Chinese students gathered in Washington Square Park Saturday night to hold a memorial for Li Wenliang, the doctor who first sounded the alarm on the coronavirus. Li, 34, died of the virus in Wuhan on Friday morning, catalyzing public outrage against the Chinese government.
“People are angry about the coronavirus, and they’re angry about the government’s censorship, but they don’t have an outlet for this anger,” said A.J. Sun, 20, a New York University student from Shanghai who organized the memorial.
The Chinese authorities are under scrutiny for what many perceive as suppression of information regarding the outbreak of the potentially deadly virus. On December 30, Li sent a message to a WeChat group of doctors, warning them that seven patients had contracted a respiratory condition similar to Severe Acute Respiratory Syndrome, or SARS, which killed nearly 800 people in 2003.
Li was later summoned by the police in Wuhan, where the coronavirus outbreak was first reported, and signed a warning letter promising to stop his “illegal activity.”
One of the signs at the memorial on Saturday night were marked with the Chinese words: “I cannot. I do not understand.” Sun explained that these phrases, now viral on Chinese social media, are a turn on the words that the doctor wrote in acquiescence to the demands of the police’s warning letter, which Li posted online. A copy of the letter, translated into English, was taped onto another sign at the memorial.
Li has become a heroic figure in the media, both in China and abroad. “He is an icon, a symbol of the emotions of anger and sadness we feel against the virus and against authoritarianism,” said Fordham student Caesar Hsu, 25.
Yoko Chen, 19, a Chinese student at the School of Visual Arts, thinks that the social consciousness of the younger generation in China is shifting as a result. “Normally, young people don’t care because they’re born into an environment where you can’t say anything or do anything. But when they realized that they were being lied to, that changed. They realized that if they didn’t talk about it, the government wouldn’t change,” she said.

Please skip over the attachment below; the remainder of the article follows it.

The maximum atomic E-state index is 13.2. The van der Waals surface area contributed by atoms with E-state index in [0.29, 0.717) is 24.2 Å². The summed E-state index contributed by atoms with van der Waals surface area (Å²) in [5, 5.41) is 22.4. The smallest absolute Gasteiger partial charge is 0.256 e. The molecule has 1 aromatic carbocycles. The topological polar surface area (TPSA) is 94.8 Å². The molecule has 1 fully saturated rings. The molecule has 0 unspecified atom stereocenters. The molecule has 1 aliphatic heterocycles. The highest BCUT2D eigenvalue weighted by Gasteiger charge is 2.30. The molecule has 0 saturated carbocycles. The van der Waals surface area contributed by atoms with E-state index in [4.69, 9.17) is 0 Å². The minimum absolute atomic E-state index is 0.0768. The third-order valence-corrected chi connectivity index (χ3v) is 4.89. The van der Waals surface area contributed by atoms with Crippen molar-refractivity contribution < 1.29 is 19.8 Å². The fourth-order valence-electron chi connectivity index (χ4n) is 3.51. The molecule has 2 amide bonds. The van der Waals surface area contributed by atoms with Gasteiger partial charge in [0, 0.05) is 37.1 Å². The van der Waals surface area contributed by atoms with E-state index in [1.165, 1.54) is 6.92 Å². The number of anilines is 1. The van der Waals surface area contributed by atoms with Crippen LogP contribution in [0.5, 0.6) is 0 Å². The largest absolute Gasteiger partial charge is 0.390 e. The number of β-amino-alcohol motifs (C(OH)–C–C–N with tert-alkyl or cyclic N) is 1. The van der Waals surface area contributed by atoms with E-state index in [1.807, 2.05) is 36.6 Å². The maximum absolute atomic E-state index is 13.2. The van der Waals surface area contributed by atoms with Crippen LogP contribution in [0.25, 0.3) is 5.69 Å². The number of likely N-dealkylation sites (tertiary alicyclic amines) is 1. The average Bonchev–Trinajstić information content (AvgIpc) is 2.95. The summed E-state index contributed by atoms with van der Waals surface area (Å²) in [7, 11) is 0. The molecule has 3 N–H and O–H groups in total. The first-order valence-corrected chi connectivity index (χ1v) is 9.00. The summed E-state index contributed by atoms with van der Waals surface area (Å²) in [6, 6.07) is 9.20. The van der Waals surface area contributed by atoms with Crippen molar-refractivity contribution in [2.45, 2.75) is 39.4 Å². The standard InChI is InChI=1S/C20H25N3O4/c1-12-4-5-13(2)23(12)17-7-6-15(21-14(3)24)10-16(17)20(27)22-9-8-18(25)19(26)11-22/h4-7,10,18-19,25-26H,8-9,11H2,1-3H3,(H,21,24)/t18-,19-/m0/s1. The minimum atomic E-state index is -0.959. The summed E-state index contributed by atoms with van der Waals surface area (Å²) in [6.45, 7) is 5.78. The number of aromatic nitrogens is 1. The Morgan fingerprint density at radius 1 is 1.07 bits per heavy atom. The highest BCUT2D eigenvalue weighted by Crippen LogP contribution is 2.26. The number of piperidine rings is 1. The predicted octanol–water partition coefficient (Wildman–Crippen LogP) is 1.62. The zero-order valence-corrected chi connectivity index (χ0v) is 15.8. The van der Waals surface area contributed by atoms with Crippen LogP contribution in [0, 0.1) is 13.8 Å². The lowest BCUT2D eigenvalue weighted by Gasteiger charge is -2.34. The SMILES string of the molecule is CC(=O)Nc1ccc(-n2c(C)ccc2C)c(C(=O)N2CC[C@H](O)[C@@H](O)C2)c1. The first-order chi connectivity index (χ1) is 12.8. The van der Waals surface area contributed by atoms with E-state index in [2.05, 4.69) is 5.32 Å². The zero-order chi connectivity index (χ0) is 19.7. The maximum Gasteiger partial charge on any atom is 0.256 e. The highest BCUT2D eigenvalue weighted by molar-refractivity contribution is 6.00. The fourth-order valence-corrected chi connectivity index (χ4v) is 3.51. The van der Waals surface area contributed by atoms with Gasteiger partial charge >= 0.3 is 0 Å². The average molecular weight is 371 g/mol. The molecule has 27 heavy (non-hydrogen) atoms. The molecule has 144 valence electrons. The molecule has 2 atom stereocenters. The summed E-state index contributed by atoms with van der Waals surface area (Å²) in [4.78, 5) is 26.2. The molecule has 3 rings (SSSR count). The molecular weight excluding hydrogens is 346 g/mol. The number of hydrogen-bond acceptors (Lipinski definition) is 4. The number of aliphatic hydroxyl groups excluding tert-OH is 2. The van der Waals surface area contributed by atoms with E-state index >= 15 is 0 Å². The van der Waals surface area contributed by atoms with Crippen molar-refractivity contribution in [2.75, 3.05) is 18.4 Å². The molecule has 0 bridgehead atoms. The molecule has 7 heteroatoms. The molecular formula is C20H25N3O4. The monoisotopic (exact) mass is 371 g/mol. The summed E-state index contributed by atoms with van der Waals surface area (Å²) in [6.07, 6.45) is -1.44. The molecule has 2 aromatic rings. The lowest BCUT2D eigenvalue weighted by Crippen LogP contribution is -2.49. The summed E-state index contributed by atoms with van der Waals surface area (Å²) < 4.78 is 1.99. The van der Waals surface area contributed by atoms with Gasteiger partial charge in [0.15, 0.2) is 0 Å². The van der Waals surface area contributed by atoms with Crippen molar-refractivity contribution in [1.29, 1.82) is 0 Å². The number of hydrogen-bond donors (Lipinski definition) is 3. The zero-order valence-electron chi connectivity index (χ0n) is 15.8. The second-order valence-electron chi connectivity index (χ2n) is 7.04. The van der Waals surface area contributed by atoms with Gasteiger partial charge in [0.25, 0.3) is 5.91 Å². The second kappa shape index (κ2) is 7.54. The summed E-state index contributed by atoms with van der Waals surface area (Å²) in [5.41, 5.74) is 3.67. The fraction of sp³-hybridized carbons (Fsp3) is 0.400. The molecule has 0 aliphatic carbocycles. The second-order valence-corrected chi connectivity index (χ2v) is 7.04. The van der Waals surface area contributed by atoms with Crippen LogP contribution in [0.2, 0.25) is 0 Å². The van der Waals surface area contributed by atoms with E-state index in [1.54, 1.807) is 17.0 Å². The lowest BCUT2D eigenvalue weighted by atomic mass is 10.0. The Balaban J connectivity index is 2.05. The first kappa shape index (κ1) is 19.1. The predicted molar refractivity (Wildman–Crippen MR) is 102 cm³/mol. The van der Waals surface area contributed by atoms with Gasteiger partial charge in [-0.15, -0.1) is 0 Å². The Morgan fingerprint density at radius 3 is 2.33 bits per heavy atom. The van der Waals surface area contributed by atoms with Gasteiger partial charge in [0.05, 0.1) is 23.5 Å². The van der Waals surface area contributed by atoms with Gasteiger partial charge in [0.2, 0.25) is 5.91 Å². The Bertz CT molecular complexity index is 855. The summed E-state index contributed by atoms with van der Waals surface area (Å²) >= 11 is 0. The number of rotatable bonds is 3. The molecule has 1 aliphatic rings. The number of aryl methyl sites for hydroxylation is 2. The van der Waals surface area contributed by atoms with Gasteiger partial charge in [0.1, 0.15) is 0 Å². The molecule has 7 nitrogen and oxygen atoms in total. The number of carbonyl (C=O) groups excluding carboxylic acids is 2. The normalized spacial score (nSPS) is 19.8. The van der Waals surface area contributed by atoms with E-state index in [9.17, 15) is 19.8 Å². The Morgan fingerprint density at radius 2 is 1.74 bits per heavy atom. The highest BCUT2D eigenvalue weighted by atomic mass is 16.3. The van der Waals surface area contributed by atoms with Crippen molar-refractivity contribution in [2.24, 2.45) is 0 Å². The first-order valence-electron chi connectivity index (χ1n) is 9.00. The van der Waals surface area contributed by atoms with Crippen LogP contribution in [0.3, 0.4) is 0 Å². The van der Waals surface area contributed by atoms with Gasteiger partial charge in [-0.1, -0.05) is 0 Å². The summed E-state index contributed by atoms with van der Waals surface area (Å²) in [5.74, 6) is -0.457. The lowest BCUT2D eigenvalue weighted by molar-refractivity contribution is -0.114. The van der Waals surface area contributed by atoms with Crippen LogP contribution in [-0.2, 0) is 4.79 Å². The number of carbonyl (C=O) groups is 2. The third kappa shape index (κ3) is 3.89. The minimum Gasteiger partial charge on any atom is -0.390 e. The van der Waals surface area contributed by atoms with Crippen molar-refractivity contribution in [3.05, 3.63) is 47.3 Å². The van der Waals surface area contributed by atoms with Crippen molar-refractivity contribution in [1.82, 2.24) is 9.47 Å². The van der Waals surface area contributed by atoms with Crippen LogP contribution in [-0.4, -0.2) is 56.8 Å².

Other signs at the memorial read, “We will not forget. We will not stay silent” and “We shall meet in a place where there is no darkness.” Sun handed out small red candles to newcomers. Whenever a candle sputtered and went out in the brisk wind, a student would quickly step forward to relight it. Sun also offered disposable face masks, which every Chinese student at the memorial wore.
Beyond remembering Li, the memorial also commemorated the patients and doctors who are risking their lives to combat the disease. The coronavirus has now killed 811 people in China, according to the most recent official data.
People from other countries also turned up to show their support. A Korean student from NYU, who has friends in China, dropped by, and a tourist visiting from Mexico sang “Ave Maria” for the small crowd at the memorial.
Before the memorial, a man had yelled at Sun and the other students on their way to the park, blaming them for making the virus and endangering the world. Despite the misconceptions and resulting fear surrounding the epidemic, Sun is determined to make a change. He believes that, as Chinese students in New York, he and others have the ability and opportunity to enact change that those living in China do not.
“The government wants to control the voice of the people and I want to do something about it,” Sun said. “We want the world to hear our voice.”